Web application servers are an extremely useful extension of the basic web server concept. Instead of presenting fairly simple static pages or the results of database queries, a complex application can be made available for access across the network. One problem with serving applications is that processing on the back end may take a significant amount of time and server resources--leading to slow response times or failures due to memory limitations when multiple users submit requests simultaneously.
There are essentially three basic strategies for handling web requests which cannot be satisfied immediately: ignore the issue, use unbuffered no-parsed-header (NPH) CGI code to emit ``Processing'' while the back end completes, or issue an immediate response which refers the user to a result page created upon job completion. In my experience, the first option is not effective. Without feedback, users invariably resubmit their requests thinking there was a failure in the submission. The redundant requests will exacerbate the problem if they aren't eliminated. To make matters worse, the number of these redundant requests will peak precisely at peak usage times. NPH CGI is most useful when the processing times are short and the server can handle many simultaneous instances of the application. It has the drawback that users must sit and wait for the processing to complete and cannot quickly refer back to the page. My preferred method is referral to a dynamic page, combined with a reliable method of serializing requests.
Origins of Generic NQS
As an example, I will describe my use of Generic NQS (GNQS) (see http://www.shef.ac.uk/~nqs/ and http://www.gnqs.org) to perform serialization and duplicate job elimination in a robust fashion for a set of web application servers at the University of Washington Genome Center. GNQS is an Open Source queueing package available for Linux as well as a large number of other UNIX platforms. It was written primarily to optimize utilization of supercomputers and large server farms, but it is also useful on single machines as well. It is currently maintained by Stuart Herbert (S.Herbert@Sheffield.ac.uk).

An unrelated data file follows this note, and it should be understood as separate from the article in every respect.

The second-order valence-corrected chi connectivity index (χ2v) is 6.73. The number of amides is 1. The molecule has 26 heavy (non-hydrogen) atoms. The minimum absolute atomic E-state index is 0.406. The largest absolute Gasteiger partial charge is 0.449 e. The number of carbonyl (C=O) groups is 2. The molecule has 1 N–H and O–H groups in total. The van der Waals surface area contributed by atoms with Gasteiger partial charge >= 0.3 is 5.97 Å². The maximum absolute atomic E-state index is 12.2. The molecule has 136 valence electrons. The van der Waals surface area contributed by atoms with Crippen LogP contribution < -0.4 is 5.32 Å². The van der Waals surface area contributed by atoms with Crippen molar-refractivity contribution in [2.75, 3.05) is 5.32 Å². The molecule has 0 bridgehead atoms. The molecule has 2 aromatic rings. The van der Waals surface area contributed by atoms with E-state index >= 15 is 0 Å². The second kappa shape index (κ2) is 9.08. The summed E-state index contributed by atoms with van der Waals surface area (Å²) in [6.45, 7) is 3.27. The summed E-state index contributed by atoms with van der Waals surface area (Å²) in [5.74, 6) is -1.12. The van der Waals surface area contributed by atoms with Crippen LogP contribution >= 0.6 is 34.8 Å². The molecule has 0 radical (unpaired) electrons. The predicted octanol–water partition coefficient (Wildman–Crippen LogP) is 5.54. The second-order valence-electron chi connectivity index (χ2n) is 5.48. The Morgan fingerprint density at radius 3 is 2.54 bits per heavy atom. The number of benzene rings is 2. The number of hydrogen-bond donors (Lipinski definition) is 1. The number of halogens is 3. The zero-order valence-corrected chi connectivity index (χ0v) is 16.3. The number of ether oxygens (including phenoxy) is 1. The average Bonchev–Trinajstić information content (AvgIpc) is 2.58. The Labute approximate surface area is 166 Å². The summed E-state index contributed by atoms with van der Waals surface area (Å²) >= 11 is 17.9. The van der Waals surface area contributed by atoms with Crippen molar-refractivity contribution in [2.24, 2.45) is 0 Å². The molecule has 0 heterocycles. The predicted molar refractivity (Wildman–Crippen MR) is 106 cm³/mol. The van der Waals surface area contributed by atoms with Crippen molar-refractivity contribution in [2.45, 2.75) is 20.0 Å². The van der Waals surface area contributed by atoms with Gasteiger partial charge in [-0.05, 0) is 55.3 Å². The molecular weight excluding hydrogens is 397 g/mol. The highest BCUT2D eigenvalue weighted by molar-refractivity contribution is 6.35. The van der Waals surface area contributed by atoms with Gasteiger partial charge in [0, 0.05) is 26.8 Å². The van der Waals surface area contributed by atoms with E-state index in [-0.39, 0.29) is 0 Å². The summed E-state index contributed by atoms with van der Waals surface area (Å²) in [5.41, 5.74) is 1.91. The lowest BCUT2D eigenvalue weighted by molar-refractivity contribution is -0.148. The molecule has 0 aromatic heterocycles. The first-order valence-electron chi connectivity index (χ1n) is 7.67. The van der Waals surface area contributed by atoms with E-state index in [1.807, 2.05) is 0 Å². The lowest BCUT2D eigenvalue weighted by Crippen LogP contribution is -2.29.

At the genome center, we have developed a number of algorithms for the analysis of DNA sequence. Some of these algorithms are CPU- and memory-intensive and require access to large sequence databases. In addition to distributing the code, we have made several of these programs available via a web and e-mail server for scientists worldwide. Anyone with access to a browser can easily analyze their sequence without the need to have UNIX expertise on-site, and most importantly for our application, without maintaining a local copy of the database. Since the sequence databases are large and under continuing revision, maintaining copies can be a significant expense for small research institutions.
The site was initially implemented on a 200MHz Pentium pro with 128MB of memory, running Red Hat 4.2 and Apache, which was more than adequate for the bulk of the processing requests. Most submissions to our site could be processed in a few seconds, but when several large requests were made concurrently, response times became unacceptable. As the number of requests and data sizes increased, the server was frequently being overwhelmed. We considered reducing the maximum size problem that we would accept, but we knew that, as the Human Genome Project advanced, larger data sets would become increasingly common. After analyzing the usage logs, it became apparent that, during peak periods, people were submitting multiple copies of requests when the server didn't return results quickly. I was faced with this performance problem shortly after our web site went on-line.